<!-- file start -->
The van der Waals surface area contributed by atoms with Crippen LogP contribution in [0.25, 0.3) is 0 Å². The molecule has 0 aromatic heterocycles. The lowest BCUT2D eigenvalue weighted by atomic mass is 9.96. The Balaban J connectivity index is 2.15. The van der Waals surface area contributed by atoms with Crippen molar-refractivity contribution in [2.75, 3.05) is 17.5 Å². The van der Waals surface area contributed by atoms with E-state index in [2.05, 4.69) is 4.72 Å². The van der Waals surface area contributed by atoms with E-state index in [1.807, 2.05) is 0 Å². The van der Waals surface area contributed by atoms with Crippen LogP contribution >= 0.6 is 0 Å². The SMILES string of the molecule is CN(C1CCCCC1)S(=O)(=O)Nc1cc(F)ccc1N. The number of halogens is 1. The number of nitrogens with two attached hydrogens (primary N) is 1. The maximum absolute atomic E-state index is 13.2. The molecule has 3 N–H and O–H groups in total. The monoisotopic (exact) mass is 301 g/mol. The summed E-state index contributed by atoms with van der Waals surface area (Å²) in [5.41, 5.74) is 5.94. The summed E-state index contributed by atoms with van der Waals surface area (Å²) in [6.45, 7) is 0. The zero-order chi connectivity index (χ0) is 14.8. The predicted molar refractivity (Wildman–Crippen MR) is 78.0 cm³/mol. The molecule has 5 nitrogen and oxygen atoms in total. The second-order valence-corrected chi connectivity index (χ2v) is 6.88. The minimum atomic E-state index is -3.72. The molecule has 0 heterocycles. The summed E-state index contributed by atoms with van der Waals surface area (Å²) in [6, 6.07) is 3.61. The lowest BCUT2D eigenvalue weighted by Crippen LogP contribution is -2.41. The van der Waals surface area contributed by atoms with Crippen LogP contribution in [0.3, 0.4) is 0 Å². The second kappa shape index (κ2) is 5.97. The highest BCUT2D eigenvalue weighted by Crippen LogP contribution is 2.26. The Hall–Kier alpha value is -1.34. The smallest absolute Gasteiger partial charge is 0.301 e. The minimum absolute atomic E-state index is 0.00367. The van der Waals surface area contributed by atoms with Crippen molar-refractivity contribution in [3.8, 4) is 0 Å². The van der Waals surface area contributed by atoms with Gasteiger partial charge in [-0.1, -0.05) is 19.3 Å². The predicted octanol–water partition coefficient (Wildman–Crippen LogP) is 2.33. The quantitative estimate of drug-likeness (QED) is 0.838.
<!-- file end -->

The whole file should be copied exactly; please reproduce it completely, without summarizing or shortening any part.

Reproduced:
The van der Waals surface area contributed by atoms with Crippen LogP contribution in [0.25, 0.3) is 0 Å². The molecule has 0 aromatic heterocycles. The lowest BCUT2D eigenvalue weighted by atomic mass is 9.96. The Balaban J connectivity index is 2.15. The van der Waals surface area contributed by atoms with Crippen molar-refractivity contribution in [2.75, 3.05) is 17.5 Å². The van der Waals surface area contributed by atoms with E-state index in [2.05, 4.69) is 4.72 Å². The van der Waals surface area contributed by atoms with E-state index in [1.807, 2.05) is 0 Å². The van der Waals surface area contributed by atoms with Crippen LogP contribution >= 0.6 is 0 Å². The SMILES string of the molecule is CN(C1CCCCC1)S(=O)(=O)Nc1cc(F)ccc1N. The number of halogens is 1. The number of nitrogens with two attached hydrogens (primary N) is 1. The maximum absolute atomic E-state index is 13.2. The molecule has 3 N–H and O–H groups in total. The monoisotopic (exact) mass is 301 g/mol. The summed E-state index contributed by atoms with van der Waals surface area (Å²) in [5.41, 5.74) is 5.94. The summed E-state index contributed by atoms with van der Waals surface area (Å²) in [6.45, 7) is 0. The zero-order chi connectivity index (χ0) is 14.8. The predicted molar refractivity (Wildman–Crippen MR) is 78.0 cm³/mol. The molecule has 5 nitrogen and oxygen atoms in total. The second-order valence-corrected chi connectivity index (χ2v) is 6.88. The minimum atomic E-state index is -3.72. The molecule has 0 heterocycles. The summed E-state index contributed by atoms with van der Waals surface area (Å²) in [6, 6.07) is 3.61. The lowest BCUT2D eigenvalue weighted by Crippen LogP contribution is -2.41. The van der Waals surface area contributed by atoms with Crippen LogP contribution in [0.3, 0.4) is 0 Å². The second kappa shape index (κ2) is 5.97. The highest BCUT2D eigenvalue weighted by Crippen LogP contribution is 2.26. The Hall–Kier alpha value is -1.34. The smallest absolute Gasteiger partial charge is 0.301 e. The minimum absolute atomic E-state index is 0.00367. The van der Waals surface area contributed by atoms with Crippen molar-refractivity contribution in [3.8, 4) is 0 Å². The van der Waals surface area contributed by atoms with Gasteiger partial charge in [-0.1, -0.05) is 19.3 Å². The predicted octanol–water partition coefficient (Wildman–Crippen LogP) is 2.33. The quantitative estimate of drug-likeness (QED) is 0.838.